Although it is sold for a staggering price of over $1 million and you need to be a wealthy person to afford one, this Bugatti Veyron needs to appear on a candid camera prank. Why? Because the vehicle just stopped in traffic in Beirut, Lebanon, after it ran out of fuel. That’s right folks, the $1 million supercar had no fuel in a country where oil refining is one of the main industries.
What’s even funnier is that the driver had to ask for help from the other drivers found in traffic. The good news is that the driver was helped by others and managed to get the hell out of there. We suspect that he pushed the pedal to the metal in order to disappear and hoped that nobody photographed this situations.
Unfortunately he wasn’t lucky as somebody snapped the supercar while being refueled by some people.
For those folks who don’t know, the Bugatti 16.4 Veyron is powered by a 8.0-liter W16 quad-supercharged petrol engine that delivers 1,001 hp and is capable to a accelerate from 0 to 60 mph in 2.5 seconds, to 100 mph in 5.5 seconds and to 150 mph in 9.8 seconds. The vehicle also needs 18.3 seconds to reach 200 mph and 42.3 seconds to accelerate to 250 mph.
The Bugatti Veyron is literally an embodiment of high-end automotive technology as well as the employment of only the best parts and materials in the production process, as the new sports car stays true to Bugatti's heritage “nothing is too expensive, nothing is too beautiful.”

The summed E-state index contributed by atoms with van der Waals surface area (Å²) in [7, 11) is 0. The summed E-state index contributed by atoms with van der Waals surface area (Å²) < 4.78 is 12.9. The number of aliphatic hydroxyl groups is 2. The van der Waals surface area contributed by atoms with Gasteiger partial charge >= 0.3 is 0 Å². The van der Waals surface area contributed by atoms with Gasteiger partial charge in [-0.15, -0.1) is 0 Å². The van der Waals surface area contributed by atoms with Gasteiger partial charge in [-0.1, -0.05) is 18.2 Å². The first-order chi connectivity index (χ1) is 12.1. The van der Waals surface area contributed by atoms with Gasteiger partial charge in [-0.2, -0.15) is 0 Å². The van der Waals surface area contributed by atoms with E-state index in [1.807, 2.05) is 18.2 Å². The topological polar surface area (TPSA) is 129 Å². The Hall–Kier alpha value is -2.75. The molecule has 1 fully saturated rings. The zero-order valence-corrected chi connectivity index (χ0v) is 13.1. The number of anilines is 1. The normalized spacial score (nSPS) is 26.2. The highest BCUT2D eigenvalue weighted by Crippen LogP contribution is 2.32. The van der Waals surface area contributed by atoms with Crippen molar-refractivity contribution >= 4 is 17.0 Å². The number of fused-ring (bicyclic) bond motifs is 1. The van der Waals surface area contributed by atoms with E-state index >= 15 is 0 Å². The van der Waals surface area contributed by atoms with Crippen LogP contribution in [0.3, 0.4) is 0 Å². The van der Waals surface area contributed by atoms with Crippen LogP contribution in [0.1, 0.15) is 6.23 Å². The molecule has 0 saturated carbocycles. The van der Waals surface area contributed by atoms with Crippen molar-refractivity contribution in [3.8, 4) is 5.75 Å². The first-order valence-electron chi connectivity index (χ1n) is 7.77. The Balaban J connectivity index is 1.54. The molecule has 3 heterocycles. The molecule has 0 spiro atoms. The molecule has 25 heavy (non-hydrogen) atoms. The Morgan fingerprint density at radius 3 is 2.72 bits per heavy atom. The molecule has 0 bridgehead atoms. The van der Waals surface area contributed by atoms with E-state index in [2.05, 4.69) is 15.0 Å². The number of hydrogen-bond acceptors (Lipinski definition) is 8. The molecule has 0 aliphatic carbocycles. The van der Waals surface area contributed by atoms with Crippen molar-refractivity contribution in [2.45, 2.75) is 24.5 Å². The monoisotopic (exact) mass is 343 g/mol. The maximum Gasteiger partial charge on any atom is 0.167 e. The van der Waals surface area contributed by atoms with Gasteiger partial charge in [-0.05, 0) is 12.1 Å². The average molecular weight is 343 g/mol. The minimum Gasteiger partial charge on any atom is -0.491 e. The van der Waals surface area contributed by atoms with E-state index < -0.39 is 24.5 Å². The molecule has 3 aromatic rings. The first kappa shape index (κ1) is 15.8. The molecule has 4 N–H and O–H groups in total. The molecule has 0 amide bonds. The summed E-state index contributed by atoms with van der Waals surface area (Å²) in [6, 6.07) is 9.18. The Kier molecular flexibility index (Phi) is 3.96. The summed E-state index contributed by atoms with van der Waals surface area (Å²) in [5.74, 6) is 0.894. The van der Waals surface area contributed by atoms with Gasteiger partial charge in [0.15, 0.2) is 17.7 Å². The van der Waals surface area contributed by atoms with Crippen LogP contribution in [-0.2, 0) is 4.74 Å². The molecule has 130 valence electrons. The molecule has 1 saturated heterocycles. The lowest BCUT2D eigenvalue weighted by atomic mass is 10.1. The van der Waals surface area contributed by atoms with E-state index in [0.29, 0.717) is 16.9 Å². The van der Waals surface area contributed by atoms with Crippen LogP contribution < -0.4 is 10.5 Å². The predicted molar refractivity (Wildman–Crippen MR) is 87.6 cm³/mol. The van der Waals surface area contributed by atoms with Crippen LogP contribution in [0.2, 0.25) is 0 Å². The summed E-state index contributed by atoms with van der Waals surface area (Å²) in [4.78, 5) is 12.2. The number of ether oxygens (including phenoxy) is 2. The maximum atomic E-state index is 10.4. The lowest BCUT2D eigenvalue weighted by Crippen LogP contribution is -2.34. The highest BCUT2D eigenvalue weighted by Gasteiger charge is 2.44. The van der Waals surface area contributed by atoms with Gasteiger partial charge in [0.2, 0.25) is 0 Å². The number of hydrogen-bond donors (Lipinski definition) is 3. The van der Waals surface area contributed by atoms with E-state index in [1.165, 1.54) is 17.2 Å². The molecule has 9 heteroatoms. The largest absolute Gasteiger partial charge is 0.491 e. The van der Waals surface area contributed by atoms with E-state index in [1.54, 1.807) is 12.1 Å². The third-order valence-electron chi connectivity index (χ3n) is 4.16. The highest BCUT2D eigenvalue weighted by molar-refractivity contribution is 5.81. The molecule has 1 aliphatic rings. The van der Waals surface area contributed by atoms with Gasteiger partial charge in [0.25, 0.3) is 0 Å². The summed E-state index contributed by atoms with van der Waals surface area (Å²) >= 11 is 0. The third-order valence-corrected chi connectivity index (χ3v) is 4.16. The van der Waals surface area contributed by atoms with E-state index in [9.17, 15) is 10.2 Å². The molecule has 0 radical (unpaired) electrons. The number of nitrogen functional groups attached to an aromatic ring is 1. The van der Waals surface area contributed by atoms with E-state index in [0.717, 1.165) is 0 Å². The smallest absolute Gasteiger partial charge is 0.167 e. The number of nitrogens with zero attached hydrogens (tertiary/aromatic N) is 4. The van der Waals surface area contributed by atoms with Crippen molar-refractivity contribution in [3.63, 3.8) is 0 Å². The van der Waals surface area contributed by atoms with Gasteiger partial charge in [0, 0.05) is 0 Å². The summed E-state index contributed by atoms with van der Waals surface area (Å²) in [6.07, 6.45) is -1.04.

Furthermore, the new Bugatti Veyron could be considered as a truly international car as several of its parts are sourced from different companies around the world. For instance, its distinct 16 cylinder 8.0-liter engine comes from Salzgitter, Germany (Volkswagen) while its seven speed sequential DSG double clutch transmission is from the United Kingdom (Ricardo). Its carbon fiber monocoque is from Italy (ATR) while its front- and rear- structure in forged aluminum is made in Germany (Heggemann).
While its bespoke carbon ceramic brakes are from the UK (AP Racing), its tires – the first production rubbers homologated for speeds above 400 km/h -- are jointly developed by French company Michelin. Furthermore, the Veyron’s paintwork is from Germany, its windscreen is from Finland while its leather if from Austria.
Bugatti is planning to build a total only 300 examples of the Veyron, at an annual production rate of 50 cars or around one Veyron per week. Bugatti, however, hopes to increase the production rate to nearly 100 cars annually, as the carmaker wants to cut the waiting period for customers.
Interestingly, customers from the United States accounted for more than 30 percent of the total orders for Bugatti Veyron. Customers in Germany accounted for 19 percent of total orders, while clients in the United Kingdom. Middle Eastern companies accounted for around 15 percent.